Aces on Bridge — Daily Columns

The Aces on Bridge: Friday, July 10, 2009

Dealer: South

Vul: All

K 6 5
K J 6
9 4 2
A K 10 6
West East
Q J 10 7 3 A 9 8 4 2
4 7 5 3 2
J 10 8 7
J 7 5 Q 9 8 3
A Q 10 9 8
A K Q 6 5 3
4 2


South West North East
1 Pass 2 Pass
2 Pass 2 Pass
3 Pass 4 Pass
6 All Pass    

Opening Lead:Q

“Sleep is when all the unsorted stuff comes flying out as from a dustbin upset in a high wind.”

— William Golding

One way to take advantage of declarer’s shaky trump holding is to refuse to over-ruff when a defender has as many trumps as the declarer. Today’s deal was created by Terence Reese.


Playing in six hearts, declarer ruffed the spade lead, led a trump to the jack, and found the careful play of returning a low diamond. East did not ruff, so the diamond queen won. A second heart was led to the king and another diamond was won in hand. Now came a club to dummy’s ace, a third diamond to the ace, then a low diamond ruffed by the six. When East wisely refused to overruff, South could return to hand only by ruffing, leaving him with one trump fewer than East and only 11 tricks.


South began the play on the right lines, but his second round of trumps was a mistake. If he had entered dummy with a club at his second and third chance, he would have retained control. If East does not overruff the fourth diamond, declarer still has a trump to return to hand with, and now makes 13 tricks instead of 11. So the best East can do is to overruff and take his one trick.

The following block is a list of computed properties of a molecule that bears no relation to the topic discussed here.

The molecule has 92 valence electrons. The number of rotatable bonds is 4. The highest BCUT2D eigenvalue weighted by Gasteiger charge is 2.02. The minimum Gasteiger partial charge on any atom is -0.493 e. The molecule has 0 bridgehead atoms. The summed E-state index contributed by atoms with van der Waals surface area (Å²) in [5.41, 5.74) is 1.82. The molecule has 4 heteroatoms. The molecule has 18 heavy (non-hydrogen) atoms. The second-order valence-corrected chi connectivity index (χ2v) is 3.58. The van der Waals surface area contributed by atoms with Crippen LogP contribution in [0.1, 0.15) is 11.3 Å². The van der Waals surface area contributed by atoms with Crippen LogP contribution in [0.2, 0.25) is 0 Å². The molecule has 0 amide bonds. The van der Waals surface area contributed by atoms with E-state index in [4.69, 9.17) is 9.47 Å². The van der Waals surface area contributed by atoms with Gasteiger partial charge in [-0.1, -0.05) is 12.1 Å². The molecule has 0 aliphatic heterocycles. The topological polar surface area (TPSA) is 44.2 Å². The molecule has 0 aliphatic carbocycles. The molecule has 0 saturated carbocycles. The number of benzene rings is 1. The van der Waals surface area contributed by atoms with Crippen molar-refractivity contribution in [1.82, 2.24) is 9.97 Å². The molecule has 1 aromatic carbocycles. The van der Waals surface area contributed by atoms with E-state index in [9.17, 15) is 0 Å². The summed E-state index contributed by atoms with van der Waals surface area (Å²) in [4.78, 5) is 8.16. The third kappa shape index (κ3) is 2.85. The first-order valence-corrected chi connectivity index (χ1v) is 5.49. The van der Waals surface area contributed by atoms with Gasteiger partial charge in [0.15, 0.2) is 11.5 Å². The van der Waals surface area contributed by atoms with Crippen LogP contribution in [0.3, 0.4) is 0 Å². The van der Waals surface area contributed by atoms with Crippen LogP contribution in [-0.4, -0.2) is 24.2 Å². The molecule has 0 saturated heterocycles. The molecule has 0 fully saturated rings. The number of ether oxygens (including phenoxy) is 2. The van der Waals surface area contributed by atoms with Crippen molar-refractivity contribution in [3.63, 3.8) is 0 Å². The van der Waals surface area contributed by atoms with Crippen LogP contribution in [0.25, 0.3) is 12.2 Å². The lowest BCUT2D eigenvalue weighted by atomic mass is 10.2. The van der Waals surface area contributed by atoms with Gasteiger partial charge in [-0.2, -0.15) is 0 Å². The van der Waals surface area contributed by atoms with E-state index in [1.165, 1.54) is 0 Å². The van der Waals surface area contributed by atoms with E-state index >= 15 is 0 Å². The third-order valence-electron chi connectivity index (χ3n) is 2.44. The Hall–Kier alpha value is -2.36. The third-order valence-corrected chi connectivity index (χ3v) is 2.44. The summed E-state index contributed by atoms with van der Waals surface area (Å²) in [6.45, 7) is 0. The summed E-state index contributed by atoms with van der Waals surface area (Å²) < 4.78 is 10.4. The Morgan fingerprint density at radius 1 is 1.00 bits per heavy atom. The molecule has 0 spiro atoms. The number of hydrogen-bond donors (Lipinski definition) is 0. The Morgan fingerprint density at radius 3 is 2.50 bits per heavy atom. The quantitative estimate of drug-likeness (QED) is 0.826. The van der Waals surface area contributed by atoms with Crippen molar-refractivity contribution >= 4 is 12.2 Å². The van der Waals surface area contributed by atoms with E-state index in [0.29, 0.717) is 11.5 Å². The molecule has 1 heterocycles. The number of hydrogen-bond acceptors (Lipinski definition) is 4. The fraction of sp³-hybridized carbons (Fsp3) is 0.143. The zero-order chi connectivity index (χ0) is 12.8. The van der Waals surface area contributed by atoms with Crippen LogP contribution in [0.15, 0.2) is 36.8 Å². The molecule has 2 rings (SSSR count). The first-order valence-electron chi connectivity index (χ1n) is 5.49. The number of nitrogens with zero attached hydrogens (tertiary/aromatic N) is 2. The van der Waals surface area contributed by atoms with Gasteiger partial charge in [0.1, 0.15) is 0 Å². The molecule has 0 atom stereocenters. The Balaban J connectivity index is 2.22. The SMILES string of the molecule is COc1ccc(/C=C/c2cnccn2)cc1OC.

Reese describes the defense as “obvious” and suggests that most players would have done the right thing, if they bothered to think about it, instead of over-ruffing “in sleep.” I’m not sure I share his confidence!

ANSWER: Bidding again would show considerably more than you actually hold. (A bid of three spades would suggest six spades and an invitational hand, while a call of three diamonds would be game-forcing.) You have a decent lead against a club partscore, so pass and let partner balance with three spades if he has trump support. Otherwise, you should be happy to defend.


South Holds:

Q J 10 7 3
J 10 8 7
J 7 5


South West North East
    1 NT Pass
2 Pass 2 3


For details of Bobby Wolff’s autobiography, The Lone Wolff, contact If you would like to contact Bobby Wolff, please leave a comment at this blog. Reproduced with permission of United Feature Syndicate, Inc., Copyright 2009. If you are interested in reprinting The Aces on Bridge column, contact